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We finished the 18km hike at a riverside/inlet village with no roads connecting it to other towns. The only way to get in or out is by hiking the 18km trail we had just completed or the more popular and easier method, by basket boat. We caught a ride back through the giant limestone “mushroom” islands just as the sun was setting for the day – an amazing way to end a day of hiking! As we came closer to Cat Ba city we got to go through some floating villages – entire moving villages that have no permanent address and go from place to place though the Islands depending on where the food and other people are. With the Vietnamese government trying to reduce the number of floating villages (apparently, children in these villages are not receiving adequate education), it may be an entire way of life that does not exist in the not so distant future, so was definitely neat to see.

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Riding the boat back to the town of Cat Ba as the sun is setting – there can be no better way to finish off a hard day of hiking

Our other side trips from Dragon Boat Rock were to the Trang An Caves and a nearby bird sanctuary. Both were within 10km and so didn’t require the long and butt-tiring ride we needed to get to Cat Ba. Everything was really scenic, but the Trang An Caves really blew us away. To see the caves you hire a boat (4 tourists + 1 rower per boat), and for about two hours they row you (no motors) around a circuit through caves from 50 to 350m in length. The caves take you underneath mountains, connecting  the lakes and ponds in between. The caves are very long but narrow and low to the water inside, so low that often we had to crouch in the bottom of the row boat to avoid hitting our heads on rocks and stalactites. It was creepy, peaceful and unique scenery all at the same time.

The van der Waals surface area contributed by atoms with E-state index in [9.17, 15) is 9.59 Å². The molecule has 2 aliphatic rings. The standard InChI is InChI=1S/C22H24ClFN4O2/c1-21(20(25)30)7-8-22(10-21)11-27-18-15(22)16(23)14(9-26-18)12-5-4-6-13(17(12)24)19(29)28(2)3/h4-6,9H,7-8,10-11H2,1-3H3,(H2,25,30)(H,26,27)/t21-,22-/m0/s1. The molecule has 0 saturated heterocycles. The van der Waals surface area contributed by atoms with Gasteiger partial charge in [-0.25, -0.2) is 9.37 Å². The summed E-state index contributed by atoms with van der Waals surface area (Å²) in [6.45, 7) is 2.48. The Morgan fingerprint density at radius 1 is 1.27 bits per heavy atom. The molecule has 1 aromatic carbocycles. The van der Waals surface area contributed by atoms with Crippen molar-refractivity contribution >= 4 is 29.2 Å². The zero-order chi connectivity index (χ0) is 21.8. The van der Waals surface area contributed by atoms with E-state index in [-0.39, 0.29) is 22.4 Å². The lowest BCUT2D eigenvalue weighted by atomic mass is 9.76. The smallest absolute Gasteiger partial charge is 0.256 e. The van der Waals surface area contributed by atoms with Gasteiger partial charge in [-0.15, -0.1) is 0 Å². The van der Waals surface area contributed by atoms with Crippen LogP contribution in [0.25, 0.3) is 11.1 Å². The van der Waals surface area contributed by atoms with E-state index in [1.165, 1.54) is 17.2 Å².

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Who would think that this small cave would go back for over 300 meters! (note the guy rowing his boat with his feet)

So, with laid-back sightseeing and wwoofing, our time in Vietnam was running out. We had a lovely trip and felt recharged after our time traveling here. There are lots of things to do and see, plenty of tourist facilities, as well and many English-speakers, which made traveling much easier and less stressful than some of the previous countries we have traveled. At the same time, it is illegal for foreigners to camp (the officials want you ‘registered’ at a hotel each night), so we didn’t do much hiking or wandering off of the beaten track. We left a bit antsy to get back to roughing it, and definitely looking forward to doing more of that at our next destination: Nepal!

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Ancient temples around Ninh Binh